GLOBAL HEALTH WRITES
Citizen Journalist: Viknesh Naidu
The recent death of a 15-year-old boy from Texas has been attributed to the ‘Blue Whale Challenge’ – a game originating in Russia via social media. This consists of a series of tasks involving destructive behaviour over a 50-day period, ending with the participant taking their own life.
On 12th July 2017, the above and several other cases were examined in an event celebrating Headline‘s 10 years in operation: A Discussion of Mental Health and Suicide in the Media – Past, Present and Future at The Hilton Hotel in Dublin. Headline is Ireland’s national media monitoring programme aimed at promoting responsible and accurate coverage of mental health and suicide-related issues.
The event was hosted by John Saunders, Director of Headline and CEO of Shine, a national organisation dedicated to empowering individuals living with mental illness. Following a brief introduction, Headline’s contribution to Connecting for Life, Ireland’s Suicide Prevention Strategy, was highlighted by the Director of the National Office of Suicide Prevention (NOSP), Gerry Raleigh. Mr. Raleigh spoke about how print media, though still relevant, is less influential than radio, television and the internet, among youth. He praised the quality of reporting in Ireland thus far, reflecting that, “there was lots of work done, (and) lots more to continue.”
Next, Dr. Brian Farrell, Dublin District Coroner Emeritus, explained his independent role as a medicolegal death investigator in suicides and homicides, in addition to providing investigations for the families involved. Dr. Farrell divulged upon the coroner system, the importance of suicidal intent and history of self-harm, public inquests, as well as the doctor’s duty in certifying cause of death. Until 1994, suicide in Ireland was considered a crime, hence justifying why the phrase ‘death by suicide’ is chosen over ‘committing suicide.’
Professor Ella Arensman, Scientific Director of the National Suicide Research Foundation (NSRF) and Research Professor at the Department of Epidemiology and Public Health at University College Cork, illustrated the impact of media reporting of suicide. An international and historical view from the 1700s onwards was given to emphasise the universality of the issue. Marilyn Monroe’s death in 1962 was followed by a 12% rise in suicides, while German goalkeeper Robert Enke’s railway suicide in 2009 led to a daily increase by 81%. Vivid imagery, neglect in addressing underlying issues, and extended portrayal of bereavement shown in the 2017 television series, 13 Reasons Why, have been linked to suicide pacts among young girls in Austria. These contagion phenomena are termed ‘copycat’ suicides. Professor Arensman added that media reporting must be evidence-based without sensationalism and unnecessary details, keeping in mind grieving families. She stressed that more attention needs to be given to protective measures, knowing the imperative actions when faced with a depressed loved one, and direction to helplines like Samaritans.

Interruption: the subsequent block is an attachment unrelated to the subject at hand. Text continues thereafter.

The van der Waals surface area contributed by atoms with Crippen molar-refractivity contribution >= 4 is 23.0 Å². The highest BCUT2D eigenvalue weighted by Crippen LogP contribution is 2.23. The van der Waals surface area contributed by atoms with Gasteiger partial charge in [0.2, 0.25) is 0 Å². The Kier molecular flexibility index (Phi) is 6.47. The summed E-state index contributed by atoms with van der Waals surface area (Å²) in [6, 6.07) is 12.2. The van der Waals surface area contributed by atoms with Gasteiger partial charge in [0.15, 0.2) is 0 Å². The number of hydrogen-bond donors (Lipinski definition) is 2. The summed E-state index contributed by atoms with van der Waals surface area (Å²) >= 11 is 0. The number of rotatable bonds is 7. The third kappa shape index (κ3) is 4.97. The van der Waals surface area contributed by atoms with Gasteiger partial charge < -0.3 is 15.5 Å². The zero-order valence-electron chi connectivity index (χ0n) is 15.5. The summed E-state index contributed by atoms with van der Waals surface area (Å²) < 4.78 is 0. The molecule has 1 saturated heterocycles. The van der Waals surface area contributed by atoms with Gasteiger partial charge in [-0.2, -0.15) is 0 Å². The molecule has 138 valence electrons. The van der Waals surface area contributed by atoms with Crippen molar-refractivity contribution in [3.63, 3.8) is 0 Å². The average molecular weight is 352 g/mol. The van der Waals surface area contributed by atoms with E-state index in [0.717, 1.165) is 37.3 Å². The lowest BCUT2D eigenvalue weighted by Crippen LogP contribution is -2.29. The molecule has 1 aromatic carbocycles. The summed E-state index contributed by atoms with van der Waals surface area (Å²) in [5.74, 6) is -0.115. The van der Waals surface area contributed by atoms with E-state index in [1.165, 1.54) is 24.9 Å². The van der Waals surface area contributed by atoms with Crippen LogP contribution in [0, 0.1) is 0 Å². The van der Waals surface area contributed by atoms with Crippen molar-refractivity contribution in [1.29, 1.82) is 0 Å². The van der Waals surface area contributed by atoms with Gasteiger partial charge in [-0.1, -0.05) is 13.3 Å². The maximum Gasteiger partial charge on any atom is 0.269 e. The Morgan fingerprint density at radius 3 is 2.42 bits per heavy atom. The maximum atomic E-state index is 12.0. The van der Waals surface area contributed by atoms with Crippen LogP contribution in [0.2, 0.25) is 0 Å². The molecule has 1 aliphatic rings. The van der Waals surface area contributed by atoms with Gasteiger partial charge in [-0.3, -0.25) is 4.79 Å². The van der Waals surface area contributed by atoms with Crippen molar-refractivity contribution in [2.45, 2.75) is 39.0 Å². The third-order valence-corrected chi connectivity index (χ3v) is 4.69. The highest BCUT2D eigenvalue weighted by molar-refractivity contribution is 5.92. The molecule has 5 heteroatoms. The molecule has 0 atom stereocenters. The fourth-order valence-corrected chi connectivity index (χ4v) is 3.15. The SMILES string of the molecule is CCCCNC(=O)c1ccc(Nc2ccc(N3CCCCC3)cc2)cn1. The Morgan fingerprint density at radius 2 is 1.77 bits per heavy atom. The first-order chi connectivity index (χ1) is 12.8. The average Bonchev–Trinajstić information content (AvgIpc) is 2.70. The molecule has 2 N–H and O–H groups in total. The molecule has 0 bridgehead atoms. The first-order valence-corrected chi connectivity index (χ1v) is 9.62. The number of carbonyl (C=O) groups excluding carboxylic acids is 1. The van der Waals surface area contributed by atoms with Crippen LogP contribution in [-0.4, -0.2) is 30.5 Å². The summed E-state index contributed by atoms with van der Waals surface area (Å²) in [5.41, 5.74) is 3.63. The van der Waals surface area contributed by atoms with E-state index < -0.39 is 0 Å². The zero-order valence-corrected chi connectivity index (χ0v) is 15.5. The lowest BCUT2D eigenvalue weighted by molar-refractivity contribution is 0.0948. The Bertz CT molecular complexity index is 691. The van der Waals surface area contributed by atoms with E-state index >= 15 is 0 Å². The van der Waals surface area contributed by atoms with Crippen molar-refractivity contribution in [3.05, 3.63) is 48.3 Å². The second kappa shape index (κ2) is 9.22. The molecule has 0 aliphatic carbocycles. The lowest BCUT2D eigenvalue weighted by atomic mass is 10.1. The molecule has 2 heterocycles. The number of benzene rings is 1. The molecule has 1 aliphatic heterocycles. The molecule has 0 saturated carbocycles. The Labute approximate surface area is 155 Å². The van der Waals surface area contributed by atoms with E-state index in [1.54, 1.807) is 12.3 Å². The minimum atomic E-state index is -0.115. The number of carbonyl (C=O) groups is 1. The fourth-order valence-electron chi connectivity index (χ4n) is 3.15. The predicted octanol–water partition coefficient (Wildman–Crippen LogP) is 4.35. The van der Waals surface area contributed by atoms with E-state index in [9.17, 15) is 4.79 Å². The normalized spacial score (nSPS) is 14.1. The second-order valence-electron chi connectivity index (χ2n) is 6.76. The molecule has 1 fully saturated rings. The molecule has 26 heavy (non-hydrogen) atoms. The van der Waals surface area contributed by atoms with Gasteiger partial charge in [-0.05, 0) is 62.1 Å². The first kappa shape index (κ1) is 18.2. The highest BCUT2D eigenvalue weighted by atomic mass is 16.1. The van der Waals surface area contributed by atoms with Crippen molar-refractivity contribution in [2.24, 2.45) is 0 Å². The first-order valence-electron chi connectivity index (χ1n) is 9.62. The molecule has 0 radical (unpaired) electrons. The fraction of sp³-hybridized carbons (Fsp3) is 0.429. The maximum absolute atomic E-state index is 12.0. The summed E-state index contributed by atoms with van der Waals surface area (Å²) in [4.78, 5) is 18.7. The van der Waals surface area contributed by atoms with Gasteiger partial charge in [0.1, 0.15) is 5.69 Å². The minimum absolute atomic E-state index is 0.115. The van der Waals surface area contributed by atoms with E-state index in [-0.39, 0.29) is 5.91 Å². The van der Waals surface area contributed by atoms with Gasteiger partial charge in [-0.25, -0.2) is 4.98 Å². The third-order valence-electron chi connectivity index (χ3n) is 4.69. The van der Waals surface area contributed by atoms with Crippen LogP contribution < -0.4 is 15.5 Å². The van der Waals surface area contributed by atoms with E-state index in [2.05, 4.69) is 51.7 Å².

The final speaker was Jen Ronan, Panellist on TV3’s The Elaine Show and See Change Ambassador, whose blog discusses living with depression. She underlined the value of open dialogue without fear and the need for more personal stories, in view of reducing stigma.
Before the Headline Media Awards were presented, an interactive Q&A session with all four speakers was opened to the audience. Professor Arensman had earlier spoken on how swiftly inaccurate information can spread on Twitter, and a pertinent question was asked of its regulation. Ms. Ronan replied that the public should check the reliability of their sources and be accountable, as monitoring of all social media is difficult.
The topic of suicide presents a great challenge, but one that can be met with proactive education, free discussion and safe reporting.
[Editor’s note: For more information on Headline, please visit their webpage, and Twitter. You can find more discussions from the Headline 10 year event using the hashtag #notjustaheadline on Twitter.]
-Viknesh Naidu, Dublin, July 2017
Dr Viknesh Naidu, MBBS, is a medical officer with 5 years’ experience in psychiatry and mental health in his home country of Malaysia. He has previously managed patients in the community setting, and treated children with mental illness, as well as dual-diagnosis cases (individuals with both substance use and mental disorder). He has also volunteered in orphanages, health centres and outreach programmes for rural communities in Nairobi, Kenya. Hailing from Johor Bahru, Peninsular Malaysia’s southernmost city, he is currently completing a Masters in Global Health in Trinity College Dublin, Ireland. In his spare time, he enjoys travelling, writing blogs, watching films and getting better acquainted with Irish culture.
To contact Viknesh, please email firstname.lastname@example.org